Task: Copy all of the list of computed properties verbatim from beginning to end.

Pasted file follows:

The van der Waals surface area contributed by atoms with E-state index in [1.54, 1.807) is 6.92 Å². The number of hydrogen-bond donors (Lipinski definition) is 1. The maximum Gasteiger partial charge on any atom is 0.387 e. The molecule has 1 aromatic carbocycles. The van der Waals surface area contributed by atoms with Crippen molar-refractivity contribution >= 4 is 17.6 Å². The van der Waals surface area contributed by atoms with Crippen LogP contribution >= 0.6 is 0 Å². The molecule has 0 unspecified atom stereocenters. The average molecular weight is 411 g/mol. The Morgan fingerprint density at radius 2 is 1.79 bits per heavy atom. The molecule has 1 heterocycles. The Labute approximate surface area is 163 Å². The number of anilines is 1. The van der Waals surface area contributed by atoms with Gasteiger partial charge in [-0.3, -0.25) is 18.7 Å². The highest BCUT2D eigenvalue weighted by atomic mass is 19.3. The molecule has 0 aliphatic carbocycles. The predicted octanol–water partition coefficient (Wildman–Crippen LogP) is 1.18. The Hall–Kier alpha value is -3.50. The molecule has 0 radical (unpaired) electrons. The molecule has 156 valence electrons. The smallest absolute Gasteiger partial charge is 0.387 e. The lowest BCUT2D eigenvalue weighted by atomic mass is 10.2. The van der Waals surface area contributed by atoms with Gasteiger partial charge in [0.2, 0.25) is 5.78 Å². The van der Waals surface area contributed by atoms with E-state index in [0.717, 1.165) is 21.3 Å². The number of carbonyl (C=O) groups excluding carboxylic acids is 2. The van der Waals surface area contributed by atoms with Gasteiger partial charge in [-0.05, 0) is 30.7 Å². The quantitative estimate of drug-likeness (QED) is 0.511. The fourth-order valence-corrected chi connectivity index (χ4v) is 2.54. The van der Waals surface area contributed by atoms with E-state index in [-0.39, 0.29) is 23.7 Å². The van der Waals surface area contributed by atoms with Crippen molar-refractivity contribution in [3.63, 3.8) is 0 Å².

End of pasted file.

The van der Waals surface area contributed by atoms with E-state index in [1.54, 1.807) is 6.92 Å². The number of hydrogen-bond donors (Lipinski definition) is 1. The maximum Gasteiger partial charge on any atom is 0.387 e. The molecule has 1 aromatic carbocycles. The van der Waals surface area contributed by atoms with Crippen molar-refractivity contribution >= 4 is 17.6 Å². The van der Waals surface area contributed by atoms with Crippen LogP contribution >= 0.6 is 0 Å². The molecule has 0 unspecified atom stereocenters. The average molecular weight is 411 g/mol. The Morgan fingerprint density at radius 2 is 1.79 bits per heavy atom. The molecule has 1 heterocycles. The Labute approximate surface area is 163 Å². The number of anilines is 1. The van der Waals surface area contributed by atoms with Gasteiger partial charge in [-0.3, -0.25) is 18.7 Å². The highest BCUT2D eigenvalue weighted by atomic mass is 19.3. The molecule has 0 aliphatic carbocycles. The predicted octanol–water partition coefficient (Wildman–Crippen LogP) is 1.18. The Hall–Kier alpha value is -3.50. The molecule has 0 radical (unpaired) electrons. The molecule has 156 valence electrons. The smallest absolute Gasteiger partial charge is 0.387 e. The lowest BCUT2D eigenvalue weighted by atomic mass is 10.2. The van der Waals surface area contributed by atoms with Gasteiger partial charge in [0.2, 0.25) is 5.78 Å². The van der Waals surface area contributed by atoms with E-state index in [0.717, 1.165) is 21.3 Å². The number of carbonyl (C=O) groups excluding carboxylic acids is 2. The van der Waals surface area contributed by atoms with Gasteiger partial charge in [-0.05, 0) is 30.7 Å². The quantitative estimate of drug-likeness (QED) is 0.511. The fourth-order valence-corrected chi connectivity index (χ4v) is 2.54. The van der Waals surface area contributed by atoms with E-state index in [-0.39, 0.29) is 23.7 Å². The van der Waals surface area contributed by atoms with Crippen molar-refractivity contribution in [3.63, 3.8) is 0 Å².